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Hmmm, slightly difficult situation here...

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  • #16
    Your company should have a Human Resources department or a person that is assigned that function. They should take the lead in this and you should follow their directions.

    As a supervisor, that is exactly what I would do. Hell hath no fury like a woman scorned is what they say. This woman could be lying and you must be careful not to take adverse action against his employment for possibly unfounded statements.

    Are there policies explicitly outlawing this type of behavior? She doesn't say that any of it wasn't consensual.

    When I did patrol for a previous company, it wasn't uncommon for guys to bring their girlfriends out with them from time to time. It wasn't authorized and could have certainly gone south in a hurry if there was an accident or incident. But, I don't think anyone thought a supervisor would do anything more than tell then tell them to knock it off.

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    • #17
      Originally posted by EMTGuard View Post
      While you may know what 10-44 and 10-45 means but the rest of us are left guessing. Follow the lead of Fire and Police agencies and drop the 10 codes.
      10-4!


      I haven't heard 10 codes used since the days of early CB radio
      "We make a living by what we get, but we make a life by what we give" - Winston Churchill

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      • #18
        Originally posted by Maelstrom View Post
        10-4!


        I haven't heard 10 codes used since the days of early CB radio
        Montreal Police, Fire Department & the Provincially run Ambulance service still use 10-codes. It actually helped me when I was younger & dud not understand French as well as I do now. I knew how to count in French! All communications by the Fire Department & Ambulance are in French. 2 English speaking police officers might speak English to each other but all calls are given in French. What is worst is that all 3 10-codes are different! The police also use other number codes eg 001=Murder, 006 = Attempted murder, 638 = fight +++
        Last edited by HotelSecurity; 07-28-2007, 06:48 AM.
        I enforce rules and regulations, not laws.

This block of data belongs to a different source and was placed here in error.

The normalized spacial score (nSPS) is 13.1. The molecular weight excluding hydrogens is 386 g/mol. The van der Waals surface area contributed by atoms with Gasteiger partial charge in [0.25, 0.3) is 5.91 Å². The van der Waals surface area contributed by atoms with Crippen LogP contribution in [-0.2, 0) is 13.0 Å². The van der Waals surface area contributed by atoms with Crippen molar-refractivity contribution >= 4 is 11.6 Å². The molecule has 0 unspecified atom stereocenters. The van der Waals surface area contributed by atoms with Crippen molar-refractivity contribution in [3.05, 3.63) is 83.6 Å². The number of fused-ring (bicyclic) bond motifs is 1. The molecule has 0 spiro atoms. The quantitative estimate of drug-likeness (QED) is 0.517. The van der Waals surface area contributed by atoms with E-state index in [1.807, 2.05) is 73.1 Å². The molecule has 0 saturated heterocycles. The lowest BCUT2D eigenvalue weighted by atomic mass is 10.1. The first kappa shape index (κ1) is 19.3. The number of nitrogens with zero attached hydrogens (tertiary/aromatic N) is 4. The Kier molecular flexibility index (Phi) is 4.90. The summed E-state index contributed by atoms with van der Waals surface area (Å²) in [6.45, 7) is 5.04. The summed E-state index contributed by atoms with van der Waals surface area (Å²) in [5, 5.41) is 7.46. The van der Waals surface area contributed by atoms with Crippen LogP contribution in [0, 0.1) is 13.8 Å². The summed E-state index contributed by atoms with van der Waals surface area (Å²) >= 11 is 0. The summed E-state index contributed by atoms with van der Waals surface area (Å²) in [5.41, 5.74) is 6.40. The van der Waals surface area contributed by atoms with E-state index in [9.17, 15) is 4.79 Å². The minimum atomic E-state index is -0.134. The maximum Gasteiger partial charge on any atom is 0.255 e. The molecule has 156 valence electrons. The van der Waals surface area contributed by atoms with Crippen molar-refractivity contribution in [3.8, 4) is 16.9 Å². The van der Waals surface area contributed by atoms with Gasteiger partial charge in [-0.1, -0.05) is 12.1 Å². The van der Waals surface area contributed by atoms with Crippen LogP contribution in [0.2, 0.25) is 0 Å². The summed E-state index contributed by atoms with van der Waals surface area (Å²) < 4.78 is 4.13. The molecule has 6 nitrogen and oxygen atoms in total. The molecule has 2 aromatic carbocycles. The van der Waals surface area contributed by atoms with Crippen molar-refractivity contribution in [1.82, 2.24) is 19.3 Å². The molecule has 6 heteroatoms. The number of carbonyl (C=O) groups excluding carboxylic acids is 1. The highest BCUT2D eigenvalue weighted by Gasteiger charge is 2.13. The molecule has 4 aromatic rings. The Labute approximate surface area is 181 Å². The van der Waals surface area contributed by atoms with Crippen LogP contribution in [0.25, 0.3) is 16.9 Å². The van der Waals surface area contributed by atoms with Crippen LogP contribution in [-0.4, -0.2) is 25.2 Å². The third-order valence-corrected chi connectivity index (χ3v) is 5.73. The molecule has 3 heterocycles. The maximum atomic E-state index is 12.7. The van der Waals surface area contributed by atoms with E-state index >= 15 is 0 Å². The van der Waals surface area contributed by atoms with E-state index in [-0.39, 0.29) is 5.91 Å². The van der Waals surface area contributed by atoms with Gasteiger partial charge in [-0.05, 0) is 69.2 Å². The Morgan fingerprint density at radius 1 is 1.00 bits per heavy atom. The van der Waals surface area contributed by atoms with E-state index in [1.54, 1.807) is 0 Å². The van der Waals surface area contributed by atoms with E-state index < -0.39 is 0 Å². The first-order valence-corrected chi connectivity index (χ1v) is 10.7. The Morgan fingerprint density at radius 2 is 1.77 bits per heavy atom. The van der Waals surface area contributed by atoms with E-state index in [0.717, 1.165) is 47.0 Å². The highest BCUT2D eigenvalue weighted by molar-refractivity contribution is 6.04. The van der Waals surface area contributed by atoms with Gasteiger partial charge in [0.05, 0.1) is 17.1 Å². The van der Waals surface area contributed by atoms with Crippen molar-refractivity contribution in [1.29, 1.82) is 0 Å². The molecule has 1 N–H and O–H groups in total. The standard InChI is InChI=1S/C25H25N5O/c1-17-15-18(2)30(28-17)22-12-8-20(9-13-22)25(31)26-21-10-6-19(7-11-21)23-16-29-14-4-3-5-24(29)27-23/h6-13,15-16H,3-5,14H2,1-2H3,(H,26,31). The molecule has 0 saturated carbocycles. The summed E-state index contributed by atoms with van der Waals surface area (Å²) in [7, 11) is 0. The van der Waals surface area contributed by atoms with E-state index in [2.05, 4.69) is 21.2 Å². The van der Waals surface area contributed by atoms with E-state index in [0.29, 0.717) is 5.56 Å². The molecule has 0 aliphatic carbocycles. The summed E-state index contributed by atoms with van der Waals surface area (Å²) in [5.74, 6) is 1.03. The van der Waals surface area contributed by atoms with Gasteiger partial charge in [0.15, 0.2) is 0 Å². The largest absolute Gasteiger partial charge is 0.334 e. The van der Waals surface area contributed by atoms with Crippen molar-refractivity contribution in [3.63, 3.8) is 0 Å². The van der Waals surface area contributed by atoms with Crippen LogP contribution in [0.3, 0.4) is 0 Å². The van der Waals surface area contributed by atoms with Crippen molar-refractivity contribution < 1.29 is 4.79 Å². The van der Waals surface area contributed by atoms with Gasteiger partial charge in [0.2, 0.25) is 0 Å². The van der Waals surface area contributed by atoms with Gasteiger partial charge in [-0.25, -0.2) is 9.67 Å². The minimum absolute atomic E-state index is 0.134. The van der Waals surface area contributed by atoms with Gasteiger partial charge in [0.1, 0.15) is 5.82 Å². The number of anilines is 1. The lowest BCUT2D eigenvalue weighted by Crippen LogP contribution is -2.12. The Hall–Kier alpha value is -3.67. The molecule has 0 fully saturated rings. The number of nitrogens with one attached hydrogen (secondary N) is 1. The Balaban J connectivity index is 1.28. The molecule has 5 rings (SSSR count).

Security Officers. The 1st First Responders.

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        • #19
          OK, first of all, "Team Leader" at my site pretty much means that Myself and one other Officer have been at that particular post the longest... It is not meant as a "supervisory" title per se, so any disciplinary action to be taken regarding this Officer will be coming from the corporate office; That kind of decision is not within my authority to make. And perhaps I should have worded my initial post a little better, I was trying to get a general concensus of what others would consider an appropriate action to take, I didn't intend it to come across as an "Omigod, what do I do?" kind of statement...

          Anyway, the Officer that initially interviewed the female involved has contacted our company's 2nd in charge, and relayed the information to him; The female did state that if necessary, she would speak with said number 2 boss directly and let him know exactly what was what. I just figured that it would have made things more difficult without a written statement from the female...

          LOL: signed affidavit... notarized... 3 witness signatures. Get off your high horse.
          OK, show me exactly where in my first post I said anything other than a "signed statement"... No mention of notary, no 3 witness signatures, and I ain't on no high horse...

          If someone at your site has a complaint or an issue that needs to be followed up on, don't you think it would be beneficial to have it in writing and signed by the complaintant?
          “Two wrongs don't make a right, but three rights make a left”
          "I swear to God, I'm going to pistol whip the next guy that says 'Shenanigans' "... Capt. O'Hagan, "Super Troopers"

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          • #20